Cowboy Chili in the Canyon

I guess it wouldn’t be Topanga if our annual Chili Cook-off was a legitimate competition.


Goofy chilis often win. Last year, in the traditional chili category, the top prize went to a Moroccan lamb chili. This year, second place went to friend Kali’s chili — which featured habanero whipped cream and strawberries. (And was actually quite tasty, once I got enough past my initial shock to try some.)


Slow Food, Sonora Style

Unless you’re a drug runner, things in Mexico generally move pretty slowly. I remember watching an entire construction crew working on a resort collapse in the heat and humidity of the late morning in Nayarit, and nap on site until the mid afternoon.

Machaca, mid-mash

Machaca, mid-mash

A lot of the foods of Mexico are slow, too. In the Yucatan, for example, they wrap pigs in banana leaves and bury them in the ground to cook for a day. Nobody’s setting timers or watching the clock. And in the cowboy cattle country of the desert north, they hang strips of beef in the sun to dry out in the blazing sun. Up there, they call it machaca. More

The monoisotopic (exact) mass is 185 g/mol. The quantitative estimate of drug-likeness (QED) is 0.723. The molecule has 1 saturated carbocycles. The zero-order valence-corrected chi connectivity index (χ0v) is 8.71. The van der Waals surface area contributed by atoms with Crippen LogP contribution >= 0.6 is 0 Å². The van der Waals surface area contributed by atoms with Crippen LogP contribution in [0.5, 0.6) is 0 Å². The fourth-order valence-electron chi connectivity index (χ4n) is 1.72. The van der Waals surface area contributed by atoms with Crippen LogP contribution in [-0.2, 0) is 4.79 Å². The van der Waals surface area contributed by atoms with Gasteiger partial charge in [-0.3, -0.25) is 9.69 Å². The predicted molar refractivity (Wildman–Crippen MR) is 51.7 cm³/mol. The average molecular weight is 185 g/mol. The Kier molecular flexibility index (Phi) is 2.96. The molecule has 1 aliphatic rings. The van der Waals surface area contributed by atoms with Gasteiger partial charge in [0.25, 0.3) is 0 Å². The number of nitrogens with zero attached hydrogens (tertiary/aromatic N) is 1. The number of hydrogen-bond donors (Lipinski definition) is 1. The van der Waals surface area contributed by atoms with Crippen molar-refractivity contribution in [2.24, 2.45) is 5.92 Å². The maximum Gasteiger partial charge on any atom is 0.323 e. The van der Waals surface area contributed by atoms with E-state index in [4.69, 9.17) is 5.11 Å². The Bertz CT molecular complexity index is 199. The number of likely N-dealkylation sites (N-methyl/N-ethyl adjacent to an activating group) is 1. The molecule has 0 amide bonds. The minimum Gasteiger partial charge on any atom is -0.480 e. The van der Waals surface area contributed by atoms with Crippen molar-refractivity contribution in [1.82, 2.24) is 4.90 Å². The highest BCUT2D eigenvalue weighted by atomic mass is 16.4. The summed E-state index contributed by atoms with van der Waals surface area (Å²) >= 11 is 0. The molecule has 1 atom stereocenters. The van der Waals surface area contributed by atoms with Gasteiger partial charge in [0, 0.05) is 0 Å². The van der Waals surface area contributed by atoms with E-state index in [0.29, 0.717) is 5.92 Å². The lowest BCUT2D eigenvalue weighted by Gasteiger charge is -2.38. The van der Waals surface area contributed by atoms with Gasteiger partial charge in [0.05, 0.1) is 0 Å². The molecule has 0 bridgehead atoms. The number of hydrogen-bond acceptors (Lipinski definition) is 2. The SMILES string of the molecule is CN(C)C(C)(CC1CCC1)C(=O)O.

The Subtle Art of Finishing

A lot of the difference between what I (the average chef) do when serving a meal and what you (the average home cook) do can be summed up, at least in terms of presentation, as the subtle art of finishing.

It takes practically nothing but a little imagination to turn a dish from ordinary to inspired. Here’s a picture of some tortilla soup:

Looks reasonably good, right? And it tasted great! But now, here’s a picture of that same soup — finished with a couple tortilla chips, some sour cream, a handful of spicy pepitas and a sprinkling of ancho chili powder. More